“Tabled”: The full House or full Senate can “table” a bill which means that the bill is kept in “limbo” without being passed or defeated.  For tabled bill to be brought back up for a vote again (to pass it) requires a 2/3 majority.  If the bill has not been passed when the legislature adjourns at the end of the year, it is defeated.  Tabling a bill usually happens when the legislature wants to defeat a bill but doesn’t want to directly oppose it.  It can also sometimes happen if there are not enough votes to pass, but leadership hopes to be able to come up with enough votes later—but this then requires a 2/3 majority.

 

A brief guide to how legislation becomes law

 

Bills introduced in the House:

1. The bill is assigned to a committee and the committee holds a public hearing.

2. The committee either retains the bill or votes to recommend that the bill be passed (OTP), changed (OTPA), or defeated (ITL).

3. Except for retained bills, all other bills go to the full House which can pass, defeat, change a bill or send it to a second committee.

4. If sent to a second committee, the committee must then retain or recommend to pass, change or defeat the bill.  It then goes back to the full House for a second vote.

5. If passed by the House, the bill goes to the Senate

6. The bill is assigned to a Senate committee which then holds a public hearing

7. The Senate committee either retains the bill or votes to recommend that the bill be passed (OTP), changed (OTPA), or defeated (ITL).

8. Except for retained bills, all other bills go to the full Senate which can pass, defeat, change a bill or send it to a second committee.

9. If sent to a second committee, the committee must then retain or recommend to pass, change or defeat the bill.  It then goes back to the full Senate for a second vote.

10. If passed by the Senate, the bill goes to the Governor who may sign the bill into law or veto it.

11. If the Governor vetoes the bill, it goes back to the House

12. If 2/3 of the House votes to override the veto then the bill goes back to the Senate

13. If 2/3 of the Senate votes to override the veto then the bill becomes law.

 

For Senate bills, the process is the same except that it goes through the Senate before it goes to the House.

 

For Constitutional Amendments (CACRs) the process is slightly different.

 

CACRs introduced in the House:

1. Assigned to a committee and the committee holds a public hearing.

2. The committee votes to recommend that the CACR be passed, changed, killed or sent to study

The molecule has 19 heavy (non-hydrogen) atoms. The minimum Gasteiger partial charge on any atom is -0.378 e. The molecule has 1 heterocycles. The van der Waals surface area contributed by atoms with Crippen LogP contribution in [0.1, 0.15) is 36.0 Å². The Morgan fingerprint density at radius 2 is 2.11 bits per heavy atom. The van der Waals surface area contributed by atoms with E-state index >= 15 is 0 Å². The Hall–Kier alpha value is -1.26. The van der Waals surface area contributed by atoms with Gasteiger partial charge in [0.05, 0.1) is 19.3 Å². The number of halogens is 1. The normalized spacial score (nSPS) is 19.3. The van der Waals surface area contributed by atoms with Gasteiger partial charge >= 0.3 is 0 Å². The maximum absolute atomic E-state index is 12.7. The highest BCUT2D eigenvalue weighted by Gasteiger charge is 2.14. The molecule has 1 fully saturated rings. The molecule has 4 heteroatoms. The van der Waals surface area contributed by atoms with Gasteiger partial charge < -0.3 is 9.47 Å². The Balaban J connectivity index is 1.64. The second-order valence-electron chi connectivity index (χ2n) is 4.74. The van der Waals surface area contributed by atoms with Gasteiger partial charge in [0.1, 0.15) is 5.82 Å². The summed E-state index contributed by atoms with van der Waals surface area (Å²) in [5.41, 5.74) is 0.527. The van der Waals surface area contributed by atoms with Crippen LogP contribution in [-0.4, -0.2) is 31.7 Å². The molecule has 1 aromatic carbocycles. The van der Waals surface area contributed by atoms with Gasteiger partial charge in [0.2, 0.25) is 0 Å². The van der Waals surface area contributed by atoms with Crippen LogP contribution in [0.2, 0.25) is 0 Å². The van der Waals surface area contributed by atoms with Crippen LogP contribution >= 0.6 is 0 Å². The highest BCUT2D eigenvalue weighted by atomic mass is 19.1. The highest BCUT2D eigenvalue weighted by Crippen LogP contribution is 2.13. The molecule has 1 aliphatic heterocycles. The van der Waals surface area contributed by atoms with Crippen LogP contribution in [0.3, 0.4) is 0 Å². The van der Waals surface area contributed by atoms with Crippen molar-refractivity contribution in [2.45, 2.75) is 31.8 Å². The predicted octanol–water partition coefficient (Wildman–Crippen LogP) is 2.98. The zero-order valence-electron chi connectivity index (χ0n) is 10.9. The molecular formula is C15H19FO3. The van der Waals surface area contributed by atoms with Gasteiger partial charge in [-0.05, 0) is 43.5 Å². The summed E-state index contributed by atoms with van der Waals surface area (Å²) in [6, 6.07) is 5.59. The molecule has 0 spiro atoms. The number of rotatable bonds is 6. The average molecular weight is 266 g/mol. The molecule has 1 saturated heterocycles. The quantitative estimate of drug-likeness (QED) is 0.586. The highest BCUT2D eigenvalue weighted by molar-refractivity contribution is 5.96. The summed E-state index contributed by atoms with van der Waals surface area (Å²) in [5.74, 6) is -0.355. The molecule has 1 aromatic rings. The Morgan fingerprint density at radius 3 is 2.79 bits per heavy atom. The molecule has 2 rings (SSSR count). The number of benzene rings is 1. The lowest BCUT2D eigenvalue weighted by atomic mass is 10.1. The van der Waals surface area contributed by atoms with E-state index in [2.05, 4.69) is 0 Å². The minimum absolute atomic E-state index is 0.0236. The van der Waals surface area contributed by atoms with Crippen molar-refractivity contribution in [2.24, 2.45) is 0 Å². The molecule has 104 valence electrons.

3. Regardless of the committee recommendation, all CACRs go to the full House which can pass, kill or change a bill or send it to study.  Passing a CACR requires 60% of the House members present to vote in favor.

4. If passed by the House, the bill goes to the Senate

5. Assigned to a Senate committee which then holds a public hearing

6. The Senate committee votes to recommend that the bill be passed, changed, killed or sent to study

7. Regardless of the committee recommendation, all bills go to the full Senate which can pass, kill or change a bill or send it to study.  Passing a CACR requires 60% of the Senate members present to vote in favor.

8. If passed by the Senate, the CACR will put on the ballot at the next election (November 2012).  If 2/3 of the voters vote in favor of it, then it becomes part of the NH Constitution.

 

Where to Send Letters to the Editor:

 

Nashua Telegraph

letters@nashuatelegraph.com

 

Hollis Brookline Journal

cabnews@cabinet.com

The Journal welcomes letters from its readers that are exclusive to this newspaper. Letters must be 400 words or fewer and are subject to editing either for content or for length.  Letters must be received no later than noon on Monday.  The Journal does not publish anonymous letters, those written under an assumed name or containing only the writer’s initials. Nor does it publish form letters, or those written as part of an orchestrated campaign.  Letters must be in good taste and free of libel or personal attacks.  Important: Letters must contain the writer’s name, home address and day/night telephone numbers and e-mail for confirmation purposes. Only the writer’s name and hometown will be published.  The deadline for submitting letters is noon on Monday.  The Journal is published every Friday.

 

The Brookliner

thebrookliner@yahoo.com

Submission deadline is noon on the 2nd and 4th Mondays of the month.

 

The Hollis Times

hollistimes@tds.net

 

The Mason Grapevine

Residents of Mason can submit letters to the Mason Grapevine at TheMasonGrapevine@yahoo.com

 

Hollis, Brookline, Mason Reps:

 

Sen. Peggy Gilmour (D)   P: (603)465-2336   peggilmour@aol.com

Nashua Wards 1, 2, 5, Hollis, Brookline, Mason, Greenville, New Ipswich, and Rindge

 

Rep. Jim Belanger (R)   P: (603)465-2301   Jim.belanger@leg.state.nh.us

Hollis

 

Rep. Carolyn Gargasz (R)   P: (603)465-7463   cgargasz@cs.com

Hollis

 

Rep. Gary Daniels (R)   P: (603)673-3065   gldaniels@myfairpoint.net

Hollis, Milford, Mont Vernon, New Boston

 

Rep. Jack Flanagan (R)   P: (603)672-7175   Jack.flanagan@leg.state.nh.us

Brookline and Mason

 

Rep. Melanie Levesque (D)  P:(603)249-3367   mlevesque1@charter.net

Brookline and Mason